Taiwan amends travel ban on medical personnel

02/24/2020 04:04 PM
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Taipei, Feb. 24 (CNA) A ban on overseas travel placed on Taiwan's frontline medical personnel will only apply to those regions where the novel coronavirus (COVID-19) outbreak is most serious, a Ministry of Health and Welfare official said Monday.

Under the ban, frontline medical workers employed in hospitals around the country will be barred from visiting China, Hong Kong, and Macau, the three regions for which the Central Epidemic Command Center (CECC) has issued its highest Level 3 travel alert, according to Shih Chung-liang (石崇良), Director-General of the Ministry's Department of Medical Affairs.

Medical workers who wish to visit countries for which a Level 1 or Level 2 travel alert has been issued must obtain prior approval, Shih told reporters.

These include Japan, South Korea, and Singapore, which have been issued a Level 2 alert, as well as Thailand, Iran, and Italy, which have received a Level 1 alert.

There will be no limitations on travel to countries that are not included in the CECC's travel advisory list, Shih said.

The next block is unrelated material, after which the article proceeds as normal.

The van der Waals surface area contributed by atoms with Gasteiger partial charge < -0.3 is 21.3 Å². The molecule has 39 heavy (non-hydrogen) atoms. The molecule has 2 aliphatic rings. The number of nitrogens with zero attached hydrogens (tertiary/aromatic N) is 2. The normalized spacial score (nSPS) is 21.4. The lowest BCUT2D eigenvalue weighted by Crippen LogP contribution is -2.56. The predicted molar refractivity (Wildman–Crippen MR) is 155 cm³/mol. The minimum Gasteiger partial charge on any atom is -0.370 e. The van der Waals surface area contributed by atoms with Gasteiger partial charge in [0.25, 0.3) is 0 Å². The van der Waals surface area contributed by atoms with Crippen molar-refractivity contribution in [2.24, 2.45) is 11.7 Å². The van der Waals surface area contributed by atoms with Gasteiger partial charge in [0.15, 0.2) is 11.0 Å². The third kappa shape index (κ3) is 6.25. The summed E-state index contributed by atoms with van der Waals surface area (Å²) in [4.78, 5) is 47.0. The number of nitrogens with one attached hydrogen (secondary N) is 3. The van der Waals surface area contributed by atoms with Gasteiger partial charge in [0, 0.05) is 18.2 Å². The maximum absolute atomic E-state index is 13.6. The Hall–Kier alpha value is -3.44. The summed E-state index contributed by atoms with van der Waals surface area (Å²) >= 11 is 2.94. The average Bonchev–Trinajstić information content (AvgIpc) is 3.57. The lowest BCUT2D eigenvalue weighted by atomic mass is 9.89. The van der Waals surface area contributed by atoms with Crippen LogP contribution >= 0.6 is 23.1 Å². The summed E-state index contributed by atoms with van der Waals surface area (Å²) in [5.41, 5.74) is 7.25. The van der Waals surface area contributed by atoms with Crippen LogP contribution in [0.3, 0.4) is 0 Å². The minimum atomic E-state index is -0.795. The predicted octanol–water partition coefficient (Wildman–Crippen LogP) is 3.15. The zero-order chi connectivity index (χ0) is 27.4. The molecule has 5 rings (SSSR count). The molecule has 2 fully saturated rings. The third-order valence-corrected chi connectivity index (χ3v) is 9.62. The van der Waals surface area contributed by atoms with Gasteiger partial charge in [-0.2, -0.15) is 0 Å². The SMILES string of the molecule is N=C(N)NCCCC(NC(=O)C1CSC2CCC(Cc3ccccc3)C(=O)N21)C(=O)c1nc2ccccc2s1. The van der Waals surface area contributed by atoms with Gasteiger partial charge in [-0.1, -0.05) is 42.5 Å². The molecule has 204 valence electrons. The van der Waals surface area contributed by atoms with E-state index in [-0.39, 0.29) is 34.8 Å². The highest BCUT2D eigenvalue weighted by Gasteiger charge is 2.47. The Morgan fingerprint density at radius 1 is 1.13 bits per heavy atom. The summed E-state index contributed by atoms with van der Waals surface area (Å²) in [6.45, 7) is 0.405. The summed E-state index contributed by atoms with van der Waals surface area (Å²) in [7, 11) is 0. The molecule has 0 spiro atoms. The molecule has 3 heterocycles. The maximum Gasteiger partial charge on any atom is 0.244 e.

Details regarding the policy will be hashed out with hospital officials at a meeting on Tuesday, and only be enforced after it is officially announced, the ministry said in a statement Monday.

Shih's amendment of the proposed policy came a day after Health Minister Chen Shih-chung (陳時中), who also heads the CECC, announced that all medical workers would be barred from traveling abroad, a statement that was later amended to only frontline medical workers.

Considering the current shortage of manpower in the health system, Taiwan cannot afford to put its medical personnel into 14-day quarantine when they return from trips abroad, Chen said Sunday.

The announcement sparked pushback on social media and from union leaders, including some who questioned whether such a travel ban would be lawful.

The proposed ban was walked back further on Monday to include an outright ban on visiting only China, Hong Kong and Macau.

Regarding the legality of the ban, Shih said Monday that under Taiwan's Physicians Act, physicians are obliged to follow the directions of the competent authorities in order to prevent the spread of infectious diseases.

The Medical Care Act also stipulates that in case of serious disasters, medical care institutions shall obey the orders and directions of competent authorities in providing medical care services and assisting public health, and those orders cannot be ignored or refused, Shih said.

(By Chen Wei-ting and Chiang Yi-ching)

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